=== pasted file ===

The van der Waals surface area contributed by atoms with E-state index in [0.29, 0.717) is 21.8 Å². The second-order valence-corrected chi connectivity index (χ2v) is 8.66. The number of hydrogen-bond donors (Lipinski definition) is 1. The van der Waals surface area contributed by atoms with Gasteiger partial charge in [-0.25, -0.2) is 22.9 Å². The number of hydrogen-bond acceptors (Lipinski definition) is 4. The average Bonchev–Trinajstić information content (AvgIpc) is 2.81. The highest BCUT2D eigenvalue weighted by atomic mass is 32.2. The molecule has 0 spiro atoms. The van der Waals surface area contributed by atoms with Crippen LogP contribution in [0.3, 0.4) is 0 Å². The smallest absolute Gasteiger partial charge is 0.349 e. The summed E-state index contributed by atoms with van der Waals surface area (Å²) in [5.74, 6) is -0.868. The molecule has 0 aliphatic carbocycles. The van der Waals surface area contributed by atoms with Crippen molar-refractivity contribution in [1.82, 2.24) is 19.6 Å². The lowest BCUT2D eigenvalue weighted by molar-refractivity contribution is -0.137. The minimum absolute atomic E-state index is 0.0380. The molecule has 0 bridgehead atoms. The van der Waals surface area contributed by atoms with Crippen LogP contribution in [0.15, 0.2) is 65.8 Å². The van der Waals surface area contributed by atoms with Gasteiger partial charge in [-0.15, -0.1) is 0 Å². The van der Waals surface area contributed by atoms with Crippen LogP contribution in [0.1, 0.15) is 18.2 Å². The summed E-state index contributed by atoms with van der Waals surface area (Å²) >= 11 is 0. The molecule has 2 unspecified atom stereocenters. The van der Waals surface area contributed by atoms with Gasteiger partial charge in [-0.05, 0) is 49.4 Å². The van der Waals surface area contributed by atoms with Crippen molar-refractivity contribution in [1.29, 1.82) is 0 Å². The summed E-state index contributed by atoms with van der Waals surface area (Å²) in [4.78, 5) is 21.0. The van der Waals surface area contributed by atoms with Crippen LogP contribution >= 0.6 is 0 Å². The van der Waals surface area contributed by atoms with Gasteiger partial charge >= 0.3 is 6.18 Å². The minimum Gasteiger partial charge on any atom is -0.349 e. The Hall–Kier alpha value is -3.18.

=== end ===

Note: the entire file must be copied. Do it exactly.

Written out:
The van der Waals surface area contributed by atoms with E-state index in [0.29, 0.717) is 21.8 Å². The second-order valence-corrected chi connectivity index (χ2v) is 8.66. The number of hydrogen-bond donors (Lipinski definition) is 1. The van der Waals surface area contributed by atoms with Gasteiger partial charge in [-0.25, -0.2) is 22.9 Å². The number of hydrogen-bond acceptors (Lipinski definition) is 4. The average Bonchev–Trinajstić information content (AvgIpc) is 2.81. The highest BCUT2D eigenvalue weighted by atomic mass is 32.2. The molecule has 0 spiro atoms. The van der Waals surface area contributed by atoms with Crippen LogP contribution in [0.3, 0.4) is 0 Å². The smallest absolute Gasteiger partial charge is 0.349 e. The summed E-state index contributed by atoms with van der Waals surface area (Å²) in [5.74, 6) is -0.868. The molecule has 0 aliphatic carbocycles. The van der Waals surface area contributed by atoms with Crippen molar-refractivity contribution in [1.82, 2.24) is 19.6 Å². The lowest BCUT2D eigenvalue weighted by molar-refractivity contribution is -0.137. The minimum absolute atomic E-state index is 0.0380. The molecule has 0 bridgehead atoms. The van der Waals surface area contributed by atoms with Crippen LogP contribution in [0.15, 0.2) is 65.8 Å². The van der Waals surface area contributed by atoms with Gasteiger partial charge in [-0.15, -0.1) is 0 Å². The van der Waals surface area contributed by atoms with Crippen LogP contribution in [0.1, 0.15) is 18.2 Å². The summed E-state index contributed by atoms with van der Waals surface area (Å²) >= 11 is 0. The molecule has 2 unspecified atom stereocenters. The van der Waals surface area contributed by atoms with Gasteiger partial charge in [-0.05, 0) is 49.4 Å². The van der Waals surface area contributed by atoms with Crippen molar-refractivity contribution in [1.29, 1.82) is 0 Å². The summed E-state index contributed by atoms with van der Waals surface area (Å²) in [4.78, 5) is 21.0. The van der Waals surface area contributed by atoms with Crippen LogP contribution >= 0.6 is 0 Å². The van der Waals surface area contributed by atoms with Gasteiger partial charge >= 0.3 is 6.18 Å². The minimum Gasteiger partial charge on any atom is -0.349 e. The Hall–Kier alpha value is -3.18.